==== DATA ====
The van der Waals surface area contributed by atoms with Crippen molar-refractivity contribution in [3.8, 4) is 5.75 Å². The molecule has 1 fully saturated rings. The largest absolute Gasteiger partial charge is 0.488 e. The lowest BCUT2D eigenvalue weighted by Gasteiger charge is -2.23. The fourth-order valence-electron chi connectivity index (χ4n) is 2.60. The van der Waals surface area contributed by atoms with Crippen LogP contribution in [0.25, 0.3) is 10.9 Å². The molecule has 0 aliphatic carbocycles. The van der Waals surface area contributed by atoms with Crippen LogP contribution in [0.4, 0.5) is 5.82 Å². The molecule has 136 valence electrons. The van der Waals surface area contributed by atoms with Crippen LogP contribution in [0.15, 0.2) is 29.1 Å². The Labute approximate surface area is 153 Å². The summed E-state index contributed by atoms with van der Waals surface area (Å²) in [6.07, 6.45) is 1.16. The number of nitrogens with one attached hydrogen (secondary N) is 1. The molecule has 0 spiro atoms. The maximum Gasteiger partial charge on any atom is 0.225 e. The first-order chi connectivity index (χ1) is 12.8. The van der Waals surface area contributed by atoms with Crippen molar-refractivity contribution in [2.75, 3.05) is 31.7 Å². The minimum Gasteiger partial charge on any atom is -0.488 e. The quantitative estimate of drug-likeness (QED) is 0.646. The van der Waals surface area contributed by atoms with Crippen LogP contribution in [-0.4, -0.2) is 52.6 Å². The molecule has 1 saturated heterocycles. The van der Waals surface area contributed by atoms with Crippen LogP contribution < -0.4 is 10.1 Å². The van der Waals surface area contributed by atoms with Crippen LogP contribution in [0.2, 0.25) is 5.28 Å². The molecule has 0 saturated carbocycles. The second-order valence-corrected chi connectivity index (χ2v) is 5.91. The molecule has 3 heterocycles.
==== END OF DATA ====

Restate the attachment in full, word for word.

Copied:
The van der Waals surface area contributed by atoms with Crippen molar-refractivity contribution in [3.8, 4) is 5.75 Å². The molecule has 1 fully saturated rings. The largest absolute Gasteiger partial charge is 0.488 e. The lowest BCUT2D eigenvalue weighted by Gasteiger charge is -2.23. The fourth-order valence-electron chi connectivity index (χ4n) is 2.60. The van der Waals surface area contributed by atoms with Crippen LogP contribution in [0.25, 0.3) is 10.9 Å². The molecule has 0 aliphatic carbocycles. The van der Waals surface area contributed by atoms with Crippen LogP contribution in [0.4, 0.5) is 5.82 Å². The molecule has 136 valence electrons. The van der Waals surface area contributed by atoms with Crippen LogP contribution in [0.15, 0.2) is 29.1 Å². The Labute approximate surface area is 153 Å². The summed E-state index contributed by atoms with van der Waals surface area (Å²) in [6.07, 6.45) is 1.16. The number of nitrogens with one attached hydrogen (secondary N) is 1. The molecule has 0 spiro atoms. The maximum Gasteiger partial charge on any atom is 0.225 e. The first-order chi connectivity index (χ1) is 12.8. The van der Waals surface area contributed by atoms with Crippen molar-refractivity contribution in [2.75, 3.05) is 31.7 Å². The minimum Gasteiger partial charge on any atom is -0.488 e. The quantitative estimate of drug-likeness (QED) is 0.646. The van der Waals surface area contributed by atoms with Crippen LogP contribution in [-0.4, -0.2) is 52.6 Å². The molecule has 1 saturated heterocycles. The van der Waals surface area contributed by atoms with Crippen LogP contribution < -0.4 is 10.1 Å². The van der Waals surface area contributed by atoms with Crippen LogP contribution in [0.2, 0.25) is 5.28 Å². The molecule has 0 saturated carbocycles. The second-order valence-corrected chi connectivity index (χ2v) is 5.91. The molecule has 3 heterocycles.